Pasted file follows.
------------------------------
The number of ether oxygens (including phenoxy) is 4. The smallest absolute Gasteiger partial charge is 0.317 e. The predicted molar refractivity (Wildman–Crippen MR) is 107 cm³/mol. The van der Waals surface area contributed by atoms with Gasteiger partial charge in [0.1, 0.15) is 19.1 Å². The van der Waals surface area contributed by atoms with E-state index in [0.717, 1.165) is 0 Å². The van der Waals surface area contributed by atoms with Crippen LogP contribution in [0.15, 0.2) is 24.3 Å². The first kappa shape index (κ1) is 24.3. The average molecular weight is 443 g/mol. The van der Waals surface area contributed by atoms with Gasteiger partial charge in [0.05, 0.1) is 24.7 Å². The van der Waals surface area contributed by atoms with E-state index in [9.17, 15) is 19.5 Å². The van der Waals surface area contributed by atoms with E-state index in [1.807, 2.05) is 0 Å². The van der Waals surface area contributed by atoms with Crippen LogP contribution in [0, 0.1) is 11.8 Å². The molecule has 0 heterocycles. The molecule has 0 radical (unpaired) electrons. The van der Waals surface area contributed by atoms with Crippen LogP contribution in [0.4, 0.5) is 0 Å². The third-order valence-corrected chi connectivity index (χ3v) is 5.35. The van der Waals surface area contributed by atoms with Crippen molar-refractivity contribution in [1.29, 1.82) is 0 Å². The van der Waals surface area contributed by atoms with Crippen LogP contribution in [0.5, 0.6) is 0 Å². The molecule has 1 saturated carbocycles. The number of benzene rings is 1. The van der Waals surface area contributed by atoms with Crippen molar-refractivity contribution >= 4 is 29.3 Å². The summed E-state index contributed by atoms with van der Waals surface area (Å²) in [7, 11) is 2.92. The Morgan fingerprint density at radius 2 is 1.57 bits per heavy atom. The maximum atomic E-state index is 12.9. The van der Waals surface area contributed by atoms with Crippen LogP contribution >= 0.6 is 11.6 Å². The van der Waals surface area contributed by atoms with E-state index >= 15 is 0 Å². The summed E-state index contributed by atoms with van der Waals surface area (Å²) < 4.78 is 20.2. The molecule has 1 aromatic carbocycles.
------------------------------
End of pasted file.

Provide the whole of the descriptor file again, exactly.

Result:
The number of ether oxygens (including phenoxy) is 4. The smallest absolute Gasteiger partial charge is 0.317 e. The predicted molar refractivity (Wildman–Crippen MR) is 107 cm³/mol. The van der Waals surface area contributed by atoms with Gasteiger partial charge in [0.1, 0.15) is 19.1 Å². The van der Waals surface area contributed by atoms with E-state index in [0.717, 1.165) is 0 Å². The van der Waals surface area contributed by atoms with Crippen LogP contribution in [0.15, 0.2) is 24.3 Å². The first kappa shape index (κ1) is 24.3. The average molecular weight is 443 g/mol. The van der Waals surface area contributed by atoms with Gasteiger partial charge in [0.05, 0.1) is 24.7 Å². The van der Waals surface area contributed by atoms with E-state index in [9.17, 15) is 19.5 Å². The van der Waals surface area contributed by atoms with E-state index in [1.807, 2.05) is 0 Å². The van der Waals surface area contributed by atoms with Crippen LogP contribution in [0, 0.1) is 11.8 Å². The molecule has 0 heterocycles. The molecule has 0 radical (unpaired) electrons. The van der Waals surface area contributed by atoms with Crippen LogP contribution in [0.4, 0.5) is 0 Å². The third-order valence-corrected chi connectivity index (χ3v) is 5.35. The van der Waals surface area contributed by atoms with Crippen molar-refractivity contribution in [1.29, 1.82) is 0 Å². The van der Waals surface area contributed by atoms with Crippen LogP contribution in [0.5, 0.6) is 0 Å². The molecule has 1 saturated carbocycles. The number of benzene rings is 1. The van der Waals surface area contributed by atoms with Crippen molar-refractivity contribution >= 4 is 29.3 Å². The summed E-state index contributed by atoms with van der Waals surface area (Å²) in [7, 11) is 2.92. The Morgan fingerprint density at radius 2 is 1.57 bits per heavy atom. The maximum atomic E-state index is 12.9. The van der Waals surface area contributed by atoms with Crippen LogP contribution >= 0.6 is 11.6 Å². The van der Waals surface area contributed by atoms with E-state index >= 15 is 0 Å². The summed E-state index contributed by atoms with van der Waals surface area (Å²) < 4.78 is 20.2. The molecule has 1 aromatic carbocycles.